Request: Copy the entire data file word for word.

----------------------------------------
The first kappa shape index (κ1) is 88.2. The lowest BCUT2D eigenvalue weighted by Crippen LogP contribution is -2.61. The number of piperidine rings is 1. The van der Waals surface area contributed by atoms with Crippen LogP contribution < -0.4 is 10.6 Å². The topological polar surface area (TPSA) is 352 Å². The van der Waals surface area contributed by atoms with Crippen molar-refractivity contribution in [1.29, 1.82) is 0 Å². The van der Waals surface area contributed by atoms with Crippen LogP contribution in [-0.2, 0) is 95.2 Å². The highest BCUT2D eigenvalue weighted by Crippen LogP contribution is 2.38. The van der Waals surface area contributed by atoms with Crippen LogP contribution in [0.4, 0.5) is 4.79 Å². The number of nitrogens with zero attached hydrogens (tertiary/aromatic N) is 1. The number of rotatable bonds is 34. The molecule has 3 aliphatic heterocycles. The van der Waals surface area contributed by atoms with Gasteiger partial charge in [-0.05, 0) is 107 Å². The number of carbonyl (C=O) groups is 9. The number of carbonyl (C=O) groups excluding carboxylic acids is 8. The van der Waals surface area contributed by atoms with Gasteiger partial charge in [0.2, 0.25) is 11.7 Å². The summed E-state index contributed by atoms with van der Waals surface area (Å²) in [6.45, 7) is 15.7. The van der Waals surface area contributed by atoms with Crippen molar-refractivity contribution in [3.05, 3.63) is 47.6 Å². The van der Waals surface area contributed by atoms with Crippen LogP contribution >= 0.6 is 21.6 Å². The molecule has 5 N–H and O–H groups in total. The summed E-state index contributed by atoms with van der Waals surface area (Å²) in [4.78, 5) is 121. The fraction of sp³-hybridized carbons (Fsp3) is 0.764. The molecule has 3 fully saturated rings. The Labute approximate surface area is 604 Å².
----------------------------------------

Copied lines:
The first kappa shape index (κ1) is 88.2. The lowest BCUT2D eigenvalue weighted by Crippen LogP contribution is -2.61. The number of piperidine rings is 1. The van der Waals surface area contributed by atoms with Crippen LogP contribution < -0.4 is 10.6 Å². The topological polar surface area (TPSA) is 352 Å². The van der Waals surface area contributed by atoms with Crippen molar-refractivity contribution in [1.29, 1.82) is 0 Å². The van der Waals surface area contributed by atoms with Crippen LogP contribution in [-0.2, 0) is 95.2 Å². The highest BCUT2D eigenvalue weighted by Crippen LogP contribution is 2.38. The van der Waals surface area contributed by atoms with Crippen LogP contribution in [0.4, 0.5) is 4.79 Å². The number of nitrogens with zero attached hydrogens (tertiary/aromatic N) is 1. The number of rotatable bonds is 34. The molecule has 3 aliphatic heterocycles. The van der Waals surface area contributed by atoms with Gasteiger partial charge in [-0.05, 0) is 107 Å². The number of carbonyl (C=O) groups is 9. The number of carbonyl (C=O) groups excluding carboxylic acids is 8. The van der Waals surface area contributed by atoms with Gasteiger partial charge in [0.2, 0.25) is 11.7 Å². The summed E-state index contributed by atoms with van der Waals surface area (Å²) in [6.45, 7) is 15.7. The van der Waals surface area contributed by atoms with Crippen molar-refractivity contribution in [3.05, 3.63) is 47.6 Å². The van der Waals surface area contributed by atoms with Crippen LogP contribution >= 0.6 is 21.6 Å². The molecule has 5 N–H and O–H groups in total. The summed E-state index contributed by atoms with van der Waals surface area (Å²) in [4.78, 5) is 121. The fraction of sp³-hybridized carbons (Fsp3) is 0.764. The molecule has 3 fully saturated rings. The Labute approximate surface area is 604 Å².